PFS Official Statement regarding Hurst Castle

At this morning's PFS Committee, the catastrophe that had struck the East Wing Battery of Hurst Castle was discussed. The committee felt it appropriate that an official public statement should be made:

The collapse of a large section of Hurst Castle’s east wing is a great loss to the nation’s coastal heritage. Although Hurst’s original 16th century tower at the centre of the defensive structure remains intact, it is the huge granite wings, built as part of the Victorian improvements to the nation’s coastal defences in the 1860s, that are the most prominent parts of the site. Sadly they are also at the most risk, as has been demonstrated in the last few weeks.

Although built to withstand heavy artillery fire from the most advanced guns used at the time, the great wings were not designed to withstand an assault from below. When they were built, the waterfront was a good distance from the fort and the wings were constructed on firm ground. 150 years later, the impact of coastal change is all too obvious, with significant changes to the spit's structure within the last 30 years.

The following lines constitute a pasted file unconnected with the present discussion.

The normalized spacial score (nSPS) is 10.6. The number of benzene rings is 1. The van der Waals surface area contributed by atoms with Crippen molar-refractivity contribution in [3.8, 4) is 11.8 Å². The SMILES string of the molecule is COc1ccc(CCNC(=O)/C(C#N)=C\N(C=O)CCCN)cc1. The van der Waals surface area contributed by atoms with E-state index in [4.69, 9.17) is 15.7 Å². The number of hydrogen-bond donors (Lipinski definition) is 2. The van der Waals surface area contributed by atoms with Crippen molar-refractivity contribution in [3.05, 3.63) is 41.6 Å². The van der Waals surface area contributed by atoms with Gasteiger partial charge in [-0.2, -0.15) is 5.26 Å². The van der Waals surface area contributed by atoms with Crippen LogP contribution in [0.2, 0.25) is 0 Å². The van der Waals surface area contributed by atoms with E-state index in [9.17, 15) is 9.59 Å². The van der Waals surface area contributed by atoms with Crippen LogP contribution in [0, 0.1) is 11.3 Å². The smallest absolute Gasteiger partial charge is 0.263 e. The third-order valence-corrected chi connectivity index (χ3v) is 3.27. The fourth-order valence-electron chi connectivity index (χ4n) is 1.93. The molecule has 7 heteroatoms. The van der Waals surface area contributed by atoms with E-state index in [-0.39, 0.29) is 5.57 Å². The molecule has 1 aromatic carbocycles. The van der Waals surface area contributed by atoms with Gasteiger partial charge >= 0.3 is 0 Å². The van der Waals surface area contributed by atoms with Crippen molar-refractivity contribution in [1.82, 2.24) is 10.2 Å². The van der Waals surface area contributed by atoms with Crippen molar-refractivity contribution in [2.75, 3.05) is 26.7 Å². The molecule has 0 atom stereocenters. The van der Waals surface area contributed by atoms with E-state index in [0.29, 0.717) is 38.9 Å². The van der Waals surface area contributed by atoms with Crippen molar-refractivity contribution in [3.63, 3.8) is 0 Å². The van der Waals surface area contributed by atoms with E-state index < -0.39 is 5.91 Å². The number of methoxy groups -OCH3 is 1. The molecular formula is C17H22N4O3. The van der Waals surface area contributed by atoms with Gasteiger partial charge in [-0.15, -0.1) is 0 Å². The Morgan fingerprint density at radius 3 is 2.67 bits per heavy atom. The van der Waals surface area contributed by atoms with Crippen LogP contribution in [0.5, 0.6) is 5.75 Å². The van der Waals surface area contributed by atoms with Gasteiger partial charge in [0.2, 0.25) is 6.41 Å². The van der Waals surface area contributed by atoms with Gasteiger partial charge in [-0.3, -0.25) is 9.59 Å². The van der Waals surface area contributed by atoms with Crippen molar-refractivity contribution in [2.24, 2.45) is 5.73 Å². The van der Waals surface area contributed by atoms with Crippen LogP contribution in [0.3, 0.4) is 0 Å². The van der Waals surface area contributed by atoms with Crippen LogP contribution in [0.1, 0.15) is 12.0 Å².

Whilst coastal change has affected people living on the UK's coasts for many years, we should recognise that this is not an entirely natural process. We need a deeper understanding of human impact on the coast, such as the influence of dredging and how improvements to one shoreline can be detrimental to others. Hurst has been placed at risk from human actions elsewhere in Christchurch Bay for some time.


As one of the most visible reminders of Britain’s history of military coastal defence, Hurst is a significant heritage asset and one that must be preserved to the best of our ability. We look forward to better understanding how this unfortunate collapse occurred and what plans are being made to secure Hurst’s future. We are happy to work with English Heritage and Historic England in order to establish the most appropriate course of action, and safeguard the rest of the fort from the sea. 




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